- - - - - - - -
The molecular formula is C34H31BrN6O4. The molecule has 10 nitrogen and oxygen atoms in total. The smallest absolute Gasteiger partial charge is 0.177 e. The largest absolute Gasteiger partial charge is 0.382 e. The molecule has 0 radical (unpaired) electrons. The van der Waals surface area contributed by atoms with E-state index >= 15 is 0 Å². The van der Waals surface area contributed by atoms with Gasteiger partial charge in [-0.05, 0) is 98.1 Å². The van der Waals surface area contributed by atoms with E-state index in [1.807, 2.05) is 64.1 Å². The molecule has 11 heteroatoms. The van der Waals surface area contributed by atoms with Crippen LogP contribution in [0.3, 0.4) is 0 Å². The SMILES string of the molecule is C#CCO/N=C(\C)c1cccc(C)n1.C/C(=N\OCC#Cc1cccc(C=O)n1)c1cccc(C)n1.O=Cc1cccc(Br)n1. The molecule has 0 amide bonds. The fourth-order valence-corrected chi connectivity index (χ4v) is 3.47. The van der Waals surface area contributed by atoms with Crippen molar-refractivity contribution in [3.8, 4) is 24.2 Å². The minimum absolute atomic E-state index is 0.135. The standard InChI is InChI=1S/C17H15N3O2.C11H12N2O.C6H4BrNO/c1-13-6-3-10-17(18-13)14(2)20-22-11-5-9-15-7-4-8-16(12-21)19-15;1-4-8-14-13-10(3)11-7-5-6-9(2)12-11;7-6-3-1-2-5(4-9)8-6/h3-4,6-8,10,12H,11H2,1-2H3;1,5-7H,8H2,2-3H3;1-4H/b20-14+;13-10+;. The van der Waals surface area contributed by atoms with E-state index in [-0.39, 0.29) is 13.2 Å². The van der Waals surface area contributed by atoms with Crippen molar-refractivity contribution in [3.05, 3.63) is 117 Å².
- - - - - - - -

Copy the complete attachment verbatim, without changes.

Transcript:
The molecular formula is C34H31BrN6O4. The molecule has 10 nitrogen and oxygen atoms in total. The smallest absolute Gasteiger partial charge is 0.177 e. The largest absolute Gasteiger partial charge is 0.382 e. The molecule has 0 radical (unpaired) electrons. The van der Waals surface area contributed by atoms with E-state index >= 15 is 0 Å². The van der Waals surface area contributed by atoms with Gasteiger partial charge in [-0.05, 0) is 98.1 Å². The van der Waals surface area contributed by atoms with E-state index in [1.807, 2.05) is 64.1 Å². The molecule has 11 heteroatoms. The van der Waals surface area contributed by atoms with Crippen LogP contribution in [0.3, 0.4) is 0 Å². The SMILES string of the molecule is C#CCO/N=C(\C)c1cccc(C)n1.C/C(=N\OCC#Cc1cccc(C=O)n1)c1cccc(C)n1.O=Cc1cccc(Br)n1. The molecule has 0 amide bonds. The fourth-order valence-corrected chi connectivity index (χ4v) is 3.47. The van der Waals surface area contributed by atoms with Crippen molar-refractivity contribution in [3.8, 4) is 24.2 Å². The minimum absolute atomic E-state index is 0.135. The standard InChI is InChI=1S/C17H15N3O2.C11H12N2O.C6H4BrNO/c1-13-6-3-10-17(18-13)14(2)20-22-11-5-9-15-7-4-8-16(12-21)19-15;1-4-8-14-13-10(3)11-7-5-6-9(2)12-11;7-6-3-1-2-5(4-9)8-6/h3-4,6-8,10,12H,11H2,1-2H3;1,5-7H,8H2,2-3H3;1-4H/b20-14+;13-10+;. The van der Waals surface area contributed by atoms with E-state index in [-0.39, 0.29) is 13.2 Å². The van der Waals surface area contributed by atoms with Crippen molar-refractivity contribution in [3.05, 3.63) is 117 Å².